And here’s some more tucking places:

The last one I’m showing is Sam’s play bowl inside his cage. He has a number of play bowls throughout the house, but this one is his favorite one.

‘I have good reason to suspect that Sam is part dragon. He is very protective of this bowl of foot toys (and wrapped pellets). He actually sleeps on the rim of the bowl, rather than on a larger perch, which I think would be more comfortable. But no, Sam sleeps on top of his “hoard.”

So for all you parrots and bird-dragons, happy foraging!

Foot Toys

Friday, January 2nd, 2009

Sam loves foot toys – toys that can be held/grasped in the dextrous foot of the larger parrot.

Some parrots prefer stationary objects to chew or gnaw on, some prefer to dig out food from holes as in foraging, some prefer preening toys, some like to chew paper. Sam is a foot guy, through and through.

Although Sam loves to forage for his pellets when I wrap them in paper and tuck them here and there in his cage, he totally ignores pellets that have been carefully placed in holes drilled in wood that would normally create a more satisfying, more “natural” foraging experience. No go for Sam. Those drilled holes remain just holes for him.

No, it’s stuff he can hold in his little mitts that wins the day. He consistently prefers pine squares that I get from the Birdsafe Store. I stick them on unfinished short wooden dowels, and he’ll spend time whittling the wood down, which is excellent for his beak.

Here Sam is in action. As you can imagine, Sam has trained me very well to be a foot toy retriever.

They’ve Taken Over!

Tuesday, November 11th, 2008

Yes, it’s happened. Living with these four birds has done something to me. To provide more freedom and opportunities to explore, I tend to adapt my surroundings to what I think a birdie point of view might enjoy.

For instance, my chair-side table. Normally you put a lamp on it and place a book you’re reading next to it, right?

Well, I’ve taken it a step further and incorporated a birdie playpen. There is a box of foot toys and colorful bird baubles. The jar on the right is filled with wrapped Harrison’s pellets waiting for placement in Sam’s cage for his foraging activities. (I keep a container of pellets nearby and wrap them in unbleached paper as I watch a DVD or listen to music.) The cockatiels especially love this playpen.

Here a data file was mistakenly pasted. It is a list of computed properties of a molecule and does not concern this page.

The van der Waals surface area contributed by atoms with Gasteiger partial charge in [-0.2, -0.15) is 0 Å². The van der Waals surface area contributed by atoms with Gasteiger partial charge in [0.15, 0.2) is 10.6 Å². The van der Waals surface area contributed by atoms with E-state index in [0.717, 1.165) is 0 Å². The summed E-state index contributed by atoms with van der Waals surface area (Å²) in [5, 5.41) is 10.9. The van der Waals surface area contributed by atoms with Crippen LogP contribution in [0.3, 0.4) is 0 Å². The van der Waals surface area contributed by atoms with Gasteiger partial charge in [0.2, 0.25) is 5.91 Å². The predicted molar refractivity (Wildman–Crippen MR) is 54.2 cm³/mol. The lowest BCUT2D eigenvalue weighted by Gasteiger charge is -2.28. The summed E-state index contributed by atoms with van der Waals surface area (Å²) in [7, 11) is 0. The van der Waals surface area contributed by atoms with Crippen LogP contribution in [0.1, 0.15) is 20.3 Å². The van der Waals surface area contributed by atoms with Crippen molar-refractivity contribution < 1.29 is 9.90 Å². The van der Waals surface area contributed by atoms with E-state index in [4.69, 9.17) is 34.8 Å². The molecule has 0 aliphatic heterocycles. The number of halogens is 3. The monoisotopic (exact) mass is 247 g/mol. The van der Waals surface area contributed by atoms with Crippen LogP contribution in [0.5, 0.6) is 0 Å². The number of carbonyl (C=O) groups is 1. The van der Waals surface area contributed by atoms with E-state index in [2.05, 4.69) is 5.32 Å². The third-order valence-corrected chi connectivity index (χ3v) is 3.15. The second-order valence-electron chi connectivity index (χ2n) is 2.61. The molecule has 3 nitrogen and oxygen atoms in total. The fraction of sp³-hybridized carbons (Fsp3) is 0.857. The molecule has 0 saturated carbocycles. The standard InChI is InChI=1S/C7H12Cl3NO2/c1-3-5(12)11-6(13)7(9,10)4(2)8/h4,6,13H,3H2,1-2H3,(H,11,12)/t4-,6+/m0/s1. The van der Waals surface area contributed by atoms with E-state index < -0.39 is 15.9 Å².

The little “tree” is a foraging branch from Birdsafe Store. It’s been drilled with several holes into which one can place dry food or pellets for the birds to find – approximating (as much as we can make it) a bird’s foraging activity in the wild.

So, you see, these little guys have performed their magic on me and created a very convenient companion who might as well sprout feathers herself! Ah well….

Foraging is Hard Work!

Sunday, October 19th, 2008

This is Sam peeking through one of the openings of my artist easel. The play tree is right behind it in the sunlight coming through one of the living room windows.

When I paint, Sam – and the rest of my avian tribe – seem to sigh with satisfaction. Why? Because I’m home, I’m stationary, and all is certain. There is no coming and going, I work steadily and quietly, and they can play and snooze with the assurance that all is as it should be.

Of course, waiting till I’m done can be hours and a guy can work up an appetite. So Sam “forages” for his pellets, which are wrapped in paper like hard candy. I stuff these wrapped pellets all over the tree and inside toys in his his cage so that he has a chance to do “captive foraging” – the closest we humans can get to providing a more normal environment for parrots to search and find their food. (It also decreases boredom, which can cause feather-plucking and other extreme behaviors. Follow this link to “Captive Foraging DVD” for more information.)

Since I’ve been doing this – and also getting him to fly for the first time in his life – he has become much more lively, confident, inquisitive, and happy. Foraging also encourages a parrot to eat when he/she is hungry, rather than eating all the time because it’s there. As my vet tells me constantly, “There is no free lunch!”

But while non-free lunches can be fun, they can also become tiring after awhile. And so…a snooze is in order.